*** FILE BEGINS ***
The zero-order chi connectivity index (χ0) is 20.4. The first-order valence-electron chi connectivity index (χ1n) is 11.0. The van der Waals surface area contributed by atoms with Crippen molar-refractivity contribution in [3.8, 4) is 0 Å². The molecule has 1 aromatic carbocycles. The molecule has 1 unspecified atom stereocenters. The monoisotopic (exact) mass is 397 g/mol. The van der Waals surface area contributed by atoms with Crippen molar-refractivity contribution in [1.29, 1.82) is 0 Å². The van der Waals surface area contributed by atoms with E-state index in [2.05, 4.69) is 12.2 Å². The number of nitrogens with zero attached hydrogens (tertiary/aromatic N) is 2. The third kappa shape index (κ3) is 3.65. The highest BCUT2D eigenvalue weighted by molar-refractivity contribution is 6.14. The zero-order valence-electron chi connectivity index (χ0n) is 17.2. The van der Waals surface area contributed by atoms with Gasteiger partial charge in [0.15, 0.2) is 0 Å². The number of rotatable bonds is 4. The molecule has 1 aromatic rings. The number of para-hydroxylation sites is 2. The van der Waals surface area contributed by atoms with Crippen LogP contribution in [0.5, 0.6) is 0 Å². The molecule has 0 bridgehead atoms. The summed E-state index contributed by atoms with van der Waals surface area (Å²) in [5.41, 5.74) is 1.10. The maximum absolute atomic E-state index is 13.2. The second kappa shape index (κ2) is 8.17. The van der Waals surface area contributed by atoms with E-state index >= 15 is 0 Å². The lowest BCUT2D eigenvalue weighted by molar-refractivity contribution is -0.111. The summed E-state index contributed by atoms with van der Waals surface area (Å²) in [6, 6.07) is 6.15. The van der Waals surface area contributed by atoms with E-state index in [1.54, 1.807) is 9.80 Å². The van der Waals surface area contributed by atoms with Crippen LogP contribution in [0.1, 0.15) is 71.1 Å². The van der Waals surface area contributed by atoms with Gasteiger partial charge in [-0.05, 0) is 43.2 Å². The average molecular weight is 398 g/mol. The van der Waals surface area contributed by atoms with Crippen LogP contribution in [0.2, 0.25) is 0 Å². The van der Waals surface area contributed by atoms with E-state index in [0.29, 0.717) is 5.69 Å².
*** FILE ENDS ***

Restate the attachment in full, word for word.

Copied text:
The zero-order chi connectivity index (χ0) is 20.4. The first-order valence-electron chi connectivity index (χ1n) is 11.0. The van der Waals surface area contributed by atoms with Crippen molar-refractivity contribution in [3.8, 4) is 0 Å². The molecule has 1 aromatic carbocycles. The molecule has 1 unspecified atom stereocenters. The monoisotopic (exact) mass is 397 g/mol. The van der Waals surface area contributed by atoms with Crippen molar-refractivity contribution in [1.29, 1.82) is 0 Å². The van der Waals surface area contributed by atoms with E-state index in [2.05, 4.69) is 12.2 Å². The number of nitrogens with zero attached hydrogens (tertiary/aromatic N) is 2. The third kappa shape index (κ3) is 3.65. The highest BCUT2D eigenvalue weighted by molar-refractivity contribution is 6.14. The zero-order valence-electron chi connectivity index (χ0n) is 17.2. The van der Waals surface area contributed by atoms with Gasteiger partial charge in [0.15, 0.2) is 0 Å². The number of rotatable bonds is 4. The molecule has 1 aromatic rings. The number of para-hydroxylation sites is 2. The van der Waals surface area contributed by atoms with Crippen LogP contribution in [0.5, 0.6) is 0 Å². The molecule has 0 bridgehead atoms. The summed E-state index contributed by atoms with van der Waals surface area (Å²) in [5.41, 5.74) is 1.10. The maximum absolute atomic E-state index is 13.2. The second kappa shape index (κ2) is 8.17. The van der Waals surface area contributed by atoms with E-state index >= 15 is 0 Å². The lowest BCUT2D eigenvalue weighted by molar-refractivity contribution is -0.111. The summed E-state index contributed by atoms with van der Waals surface area (Å²) in [6, 6.07) is 6.15. The van der Waals surface area contributed by atoms with E-state index in [1.54, 1.807) is 9.80 Å². The van der Waals surface area contributed by atoms with Crippen LogP contribution in [0.1, 0.15) is 71.1 Å². The van der Waals surface area contributed by atoms with Gasteiger partial charge in [-0.05, 0) is 43.2 Å². The average molecular weight is 398 g/mol. The van der Waals surface area contributed by atoms with Crippen LogP contribution in [0.2, 0.25) is 0 Å². The van der Waals surface area contributed by atoms with E-state index in [0.29, 0.717) is 5.69 Å².